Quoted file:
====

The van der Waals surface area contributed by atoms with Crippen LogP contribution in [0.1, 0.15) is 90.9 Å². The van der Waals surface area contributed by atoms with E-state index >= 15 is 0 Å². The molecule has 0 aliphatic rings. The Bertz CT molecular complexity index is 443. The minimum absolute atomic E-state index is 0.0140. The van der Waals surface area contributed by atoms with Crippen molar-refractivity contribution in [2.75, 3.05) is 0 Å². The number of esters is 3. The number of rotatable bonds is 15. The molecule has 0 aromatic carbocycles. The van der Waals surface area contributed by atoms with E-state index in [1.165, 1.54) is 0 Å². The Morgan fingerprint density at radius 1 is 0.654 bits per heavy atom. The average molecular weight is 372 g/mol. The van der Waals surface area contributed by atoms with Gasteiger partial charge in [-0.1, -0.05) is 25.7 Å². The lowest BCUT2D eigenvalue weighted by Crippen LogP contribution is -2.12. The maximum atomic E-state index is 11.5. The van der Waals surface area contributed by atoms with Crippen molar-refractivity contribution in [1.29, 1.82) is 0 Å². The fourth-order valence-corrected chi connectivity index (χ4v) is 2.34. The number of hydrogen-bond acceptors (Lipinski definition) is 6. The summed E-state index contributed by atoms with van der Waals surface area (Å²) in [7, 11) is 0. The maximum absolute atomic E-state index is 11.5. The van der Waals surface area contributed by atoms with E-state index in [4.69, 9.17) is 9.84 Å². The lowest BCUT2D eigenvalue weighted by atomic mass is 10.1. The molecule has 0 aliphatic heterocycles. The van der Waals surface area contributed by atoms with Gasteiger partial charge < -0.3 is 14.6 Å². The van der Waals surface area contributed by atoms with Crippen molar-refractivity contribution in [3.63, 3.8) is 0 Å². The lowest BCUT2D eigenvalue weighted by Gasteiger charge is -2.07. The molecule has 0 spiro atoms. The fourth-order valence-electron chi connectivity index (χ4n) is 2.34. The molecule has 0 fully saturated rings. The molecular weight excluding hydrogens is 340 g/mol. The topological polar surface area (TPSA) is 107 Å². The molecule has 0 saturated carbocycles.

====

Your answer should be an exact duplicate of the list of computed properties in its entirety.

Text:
The van der Waals surface area contributed by atoms with Crippen LogP contribution in [0.1, 0.15) is 90.9 Å². The van der Waals surface area contributed by atoms with E-state index >= 15 is 0 Å². The molecule has 0 aliphatic rings. The Bertz CT molecular complexity index is 443. The minimum absolute atomic E-state index is 0.0140. The van der Waals surface area contributed by atoms with Crippen molar-refractivity contribution in [2.75, 3.05) is 0 Å². The number of esters is 3. The number of rotatable bonds is 15. The molecule has 0 aromatic carbocycles. The van der Waals surface area contributed by atoms with E-state index in [1.165, 1.54) is 0 Å². The Morgan fingerprint density at radius 1 is 0.654 bits per heavy atom. The average molecular weight is 372 g/mol. The van der Waals surface area contributed by atoms with Gasteiger partial charge in [-0.1, -0.05) is 25.7 Å². The lowest BCUT2D eigenvalue weighted by Crippen LogP contribution is -2.12. The maximum atomic E-state index is 11.5. The van der Waals surface area contributed by atoms with Crippen molar-refractivity contribution in [1.29, 1.82) is 0 Å². The fourth-order valence-corrected chi connectivity index (χ4v) is 2.34. The number of hydrogen-bond acceptors (Lipinski definition) is 6. The summed E-state index contributed by atoms with van der Waals surface area (Å²) in [7, 11) is 0. The maximum absolute atomic E-state index is 11.5. The van der Waals surface area contributed by atoms with E-state index in [4.69, 9.17) is 9.84 Å². The lowest BCUT2D eigenvalue weighted by atomic mass is 10.1. The molecule has 0 aliphatic heterocycles. The van der Waals surface area contributed by atoms with Gasteiger partial charge < -0.3 is 14.6 Å². The van der Waals surface area contributed by atoms with Crippen molar-refractivity contribution in [3.63, 3.8) is 0 Å². The lowest BCUT2D eigenvalue weighted by Gasteiger charge is -2.07. The molecule has 0 spiro atoms. The fourth-order valence-electron chi connectivity index (χ4n) is 2.34. The molecule has 0 fully saturated rings. The molecular weight excluding hydrogens is 340 g/mol. The topological polar surface area (TPSA) is 107 Å². The molecule has 0 saturated carbocycles.